Academic journal article
By Agbakwa, Shedrack C.
Yale Human Rights and Development Law Journal , Vol. 5
A point very often missed in human rights praxis is that economic, social, and cultural rights (ESCR) "are the only means of self-defense for millions of impoverished and marginalized individuals and groups all over the world."(1) Despite the international rhetoric on the equal relevance, interdependence, and indivisibility of all human rights,(2) in practice states have paid less attention to the enforcement and implementation of ESCR, and their attendant impact on the quality of life and human dignity of the citizenry, than other rights.(3) African states, still living with the nightmares of slavery and colonial exploitation, are perhaps unsurpassed in this dreamy, rhetorical exercise.
African states ought to take the lead in the enforcement of ESCR, given Africa's deplorable socio-economic conditions. They ought not to emulate the industrialized states of the North which can afford the luxury of hollow rhetoric in the implementation of ESCR. Regrettably, African states have so far failed to match their words with appropriate, sufficient action.(4) Where African leaders have asserted the importance of satisfying ESCR as part of protecting other rights, some have done so with the intention of using this rhetoric as a ploy to suppress civil and political rights.(5)
Africa's worsening socio-economic conditions, and resulting exacerbation of civil and political strife coupled with the current lack of interest in the enforcement of ESCR,(6) renders the effective realization of human rights on the continent a remote possibility. Even if largely unintended, the neglect of ESCR, a substantial part of an indivisible whole, as brought about this sad state of affairs. This Article contends that there is an urgent need for a change of attitude and a relocation of emphasis from neglect and discriminatory enforcement of human rights to respect and balanced, holistic enforcement. Given the prevailing socio-economic circumstances in Africa, ESCR remain the cardinal means of self-defense available to the majority of Africans.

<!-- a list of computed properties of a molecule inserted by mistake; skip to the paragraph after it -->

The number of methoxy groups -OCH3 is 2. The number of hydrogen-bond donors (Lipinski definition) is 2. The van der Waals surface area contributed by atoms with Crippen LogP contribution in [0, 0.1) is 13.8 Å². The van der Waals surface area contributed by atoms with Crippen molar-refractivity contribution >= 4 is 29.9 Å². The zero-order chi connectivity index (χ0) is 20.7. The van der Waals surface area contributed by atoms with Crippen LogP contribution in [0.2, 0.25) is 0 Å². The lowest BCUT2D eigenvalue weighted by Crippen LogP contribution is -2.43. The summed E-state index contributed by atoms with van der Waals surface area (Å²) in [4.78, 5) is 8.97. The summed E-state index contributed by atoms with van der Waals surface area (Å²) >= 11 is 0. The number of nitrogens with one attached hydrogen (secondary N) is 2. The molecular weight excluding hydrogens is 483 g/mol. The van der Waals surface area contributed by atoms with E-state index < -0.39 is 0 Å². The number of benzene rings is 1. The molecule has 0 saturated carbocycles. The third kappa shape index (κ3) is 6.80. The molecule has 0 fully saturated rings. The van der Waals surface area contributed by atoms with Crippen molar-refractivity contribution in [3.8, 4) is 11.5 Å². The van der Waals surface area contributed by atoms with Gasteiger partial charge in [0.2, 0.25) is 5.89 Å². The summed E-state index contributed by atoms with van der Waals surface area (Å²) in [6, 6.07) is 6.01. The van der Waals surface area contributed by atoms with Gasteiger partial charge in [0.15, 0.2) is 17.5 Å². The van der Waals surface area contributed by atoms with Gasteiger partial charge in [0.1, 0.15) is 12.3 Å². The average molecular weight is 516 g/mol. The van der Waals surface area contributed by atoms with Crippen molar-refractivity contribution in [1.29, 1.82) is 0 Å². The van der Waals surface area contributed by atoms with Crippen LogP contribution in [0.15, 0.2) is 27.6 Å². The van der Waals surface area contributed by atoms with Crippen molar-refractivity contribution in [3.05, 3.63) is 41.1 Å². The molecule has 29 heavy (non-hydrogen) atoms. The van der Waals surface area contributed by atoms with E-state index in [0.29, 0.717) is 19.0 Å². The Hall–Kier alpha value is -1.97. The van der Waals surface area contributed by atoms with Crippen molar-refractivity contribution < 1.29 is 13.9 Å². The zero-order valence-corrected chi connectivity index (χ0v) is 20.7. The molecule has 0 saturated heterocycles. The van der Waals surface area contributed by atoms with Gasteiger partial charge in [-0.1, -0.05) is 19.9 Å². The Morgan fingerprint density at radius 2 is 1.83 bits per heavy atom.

Part I of this Article emphasizes the imperative of a holistic and non-discriminatory enforcement of all human rights in Africa and links the failure of African governments to safeguard the socio-economic rights of their citizens to the widespread incidence of civil and political strife. Part I contends that, in contemporary Africa, a government's legitimacy is largely a function of its ability to guarantee and protect the ESCR of its people.
In contrast to many scholars and commentators who have pointed to the under-development and acute economic crises of African states as the reasons behind the non-enforcement of ESCR,(7) Part II contends that underdevelopment and economic crises are hardly the whole story. It argues that recognition and enforcement of these rights catalyze development and are inextricable from it. Any quest for meaningful development ought to be predicated on the effective protection, enforcement, and realization of ESCR. While mindful of the poor economic conditions of many African states, Part II argues that these conditions do not justify outright non-enforcement of ESCR.
Part III discusses some factors militating against the realization of ESCR in Africa. Part IV highlights the consequences of the continued marginalization of these rights. In strategizing the way forward, Part V articulates alternative enforcement approaches that will ensure a non-discriminatory and more effective enforcement of ESCR. In Part VI, I shall offer a few concluding remarks.
The aim of this Article is not to analyze the various rights traditionally classified as ESCR. Rather, it seeks to question the marginalized enforcement of ESCR as codified in the African Charter (work, health, education, and cultural rights), including the "new rights,"(8) such as access to the public services of one's country, public property, and other services.(9) The Charter does not expressly provide for housing or social security rights. …